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Esri Mapping Center has another approach, Changing Annotation Feature Class Font: If you want the change to be permanent, you can add the symbol to the symbol collection in ArcCatalog and then open the annotation feature class in ArcMap and calculate the symbol ID field to the new symbol. You need to be careful using this approach because if there ...


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I found something that works, but it's error prone and would probably crash ArcMap with larger datasets or machines with low memory. A better solution is still desired. Load the annotation FC in ArcMap, then using the Drawing toolbar, NOT Editor as you might expect: Select the features to change (Drawing arrow) Zoom in so only a few features are visible ...


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you can work with the annotation properties like with a normal attribute table. So you can update your properties using the field calculator. You just need to know the exact string (or value), so I would first change one annotation manually in order to observe the right syntax. EDIT : another approach for full control is to start an edit session, select ...


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You could just create a Oneway field and attribute them all as FT, this will ensure they flow in the direction created.


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I am not sure if the following will not do the same thing as dissolve, but if I'm correct, it should not. You can use a SearchCursor() to loop through the polygons, get each polygon's geometry, add these as parts on a new polygon geometry object, and use an InsertCursor() to insert this new record. sc = arcpy.SearchCursor("c:/temp/fishnet2.shp") ic = ...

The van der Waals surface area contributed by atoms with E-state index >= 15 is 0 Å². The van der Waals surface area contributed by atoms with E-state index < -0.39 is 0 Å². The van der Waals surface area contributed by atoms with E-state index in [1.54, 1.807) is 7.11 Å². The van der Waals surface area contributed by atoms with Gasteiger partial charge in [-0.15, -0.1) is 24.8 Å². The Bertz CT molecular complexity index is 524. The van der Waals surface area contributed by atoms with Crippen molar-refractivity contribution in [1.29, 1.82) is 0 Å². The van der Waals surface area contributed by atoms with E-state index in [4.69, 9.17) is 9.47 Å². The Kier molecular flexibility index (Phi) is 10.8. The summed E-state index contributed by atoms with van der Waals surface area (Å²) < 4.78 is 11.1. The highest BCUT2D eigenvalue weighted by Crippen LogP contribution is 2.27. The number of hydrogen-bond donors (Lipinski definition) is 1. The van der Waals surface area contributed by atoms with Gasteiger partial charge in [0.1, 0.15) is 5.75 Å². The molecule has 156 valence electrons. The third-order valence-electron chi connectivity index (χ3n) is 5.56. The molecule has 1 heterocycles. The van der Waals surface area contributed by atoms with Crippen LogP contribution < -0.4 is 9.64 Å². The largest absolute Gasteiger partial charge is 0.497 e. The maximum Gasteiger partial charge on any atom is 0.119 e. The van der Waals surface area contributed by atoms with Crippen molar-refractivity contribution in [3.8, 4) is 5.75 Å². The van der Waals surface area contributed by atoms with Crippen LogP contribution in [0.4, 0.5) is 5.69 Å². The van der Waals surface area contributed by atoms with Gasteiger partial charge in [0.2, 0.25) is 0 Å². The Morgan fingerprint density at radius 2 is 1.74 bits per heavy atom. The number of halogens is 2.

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I think I managed to do the same by first use Identify to split the lines at the polygon's edges. The second step was a Spatial Join (target_feature: polygons, Join feature: lines, one to many), make sure to include the length of the splitted lines. Then create a summarize table of the target_fid, including the max of the line_length. The last step is to ...


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You could combine both layers by adding a binary column (0,1) to identify whether the building is from X or Y. From there using GeoDa you could identify local spatial auto-correlation (clustering) and determine whether it was high-low (one layer clustered around the other layer) low-high (the inverse) or high-high or low-low (self-clustering). User's guide ...


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If you have the option it is much quicker to export to png and then drop the png into Adobe Acrobat and convert from there.


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As far as I know, there is no way to make text transparent in ArcMap. My suggestion for a workaround would be to export to PDF and then add the watermark using Adobe. That's what I do to add watermarks to my maps. The limitation of this would be that it requires Adobe Standard I believe. If you don't have Adobe Standard, here is a link with some other ...


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Should you host a different instant of the tiled service that you are using as basemap on the arcgis server ? Or changing the spatial reference of the Tiled basemap via the JS api is possible and enough so as to change the projection of the map. I am considering this since I know that you are not able to change the projection of a tiled service.



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